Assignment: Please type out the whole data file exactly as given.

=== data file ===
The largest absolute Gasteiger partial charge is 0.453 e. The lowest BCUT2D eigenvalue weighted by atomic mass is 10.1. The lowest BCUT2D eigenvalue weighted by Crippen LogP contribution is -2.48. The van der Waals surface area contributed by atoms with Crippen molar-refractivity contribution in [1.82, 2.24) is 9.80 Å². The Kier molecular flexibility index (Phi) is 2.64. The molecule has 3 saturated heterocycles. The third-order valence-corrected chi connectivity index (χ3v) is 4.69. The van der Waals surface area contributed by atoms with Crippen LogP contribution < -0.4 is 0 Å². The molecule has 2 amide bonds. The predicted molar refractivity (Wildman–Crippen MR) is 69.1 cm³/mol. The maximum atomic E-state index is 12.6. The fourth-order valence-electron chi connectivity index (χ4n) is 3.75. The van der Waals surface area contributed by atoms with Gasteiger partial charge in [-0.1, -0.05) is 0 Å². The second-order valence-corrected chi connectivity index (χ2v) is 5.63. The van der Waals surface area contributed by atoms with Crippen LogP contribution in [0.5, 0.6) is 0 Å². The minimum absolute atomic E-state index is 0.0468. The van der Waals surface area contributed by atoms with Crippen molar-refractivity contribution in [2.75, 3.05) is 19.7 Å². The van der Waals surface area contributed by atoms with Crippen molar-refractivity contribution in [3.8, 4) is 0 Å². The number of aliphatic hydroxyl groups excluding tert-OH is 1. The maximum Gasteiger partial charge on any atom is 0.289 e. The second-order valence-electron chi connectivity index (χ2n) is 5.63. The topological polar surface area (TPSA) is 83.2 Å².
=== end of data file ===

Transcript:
The largest absolute Gasteiger partial charge is 0.453 e. The lowest BCUT2D eigenvalue weighted by atomic mass is 10.1. The lowest BCUT2D eigenvalue weighted by Crippen LogP contribution is -2.48. The van der Waals surface area contributed by atoms with Crippen molar-refractivity contribution in [1.82, 2.24) is 9.80 Å². The Kier molecular flexibility index (Phi) is 2.64. The molecule has 3 saturated heterocycles. The third-order valence-corrected chi connectivity index (χ3v) is 4.69. The van der Waals surface area contributed by atoms with Crippen LogP contribution < -0.4 is 0 Å². The molecule has 2 amide bonds. The predicted molar refractivity (Wildman–Crippen MR) is 69.1 cm³/mol. The maximum atomic E-state index is 12.6. The fourth-order valence-electron chi connectivity index (χ4n) is 3.75. The van der Waals surface area contributed by atoms with Gasteiger partial charge in [-0.1, -0.05) is 0 Å². The second-order valence-corrected chi connectivity index (χ2v) is 5.63. The van der Waals surface area contributed by atoms with Crippen LogP contribution in [0.5, 0.6) is 0 Å². The minimum absolute atomic E-state index is 0.0468. The van der Waals surface area contributed by atoms with Crippen molar-refractivity contribution in [2.75, 3.05) is 19.7 Å². The van der Waals surface area contributed by atoms with Crippen molar-refractivity contribution in [3.8, 4) is 0 Å². The number of aliphatic hydroxyl groups excluding tert-OH is 1. The maximum Gasteiger partial charge on any atom is 0.289 e. The second-order valence-electron chi connectivity index (χ2n) is 5.63. The topological polar surface area (TPSA) is 83.2 Å².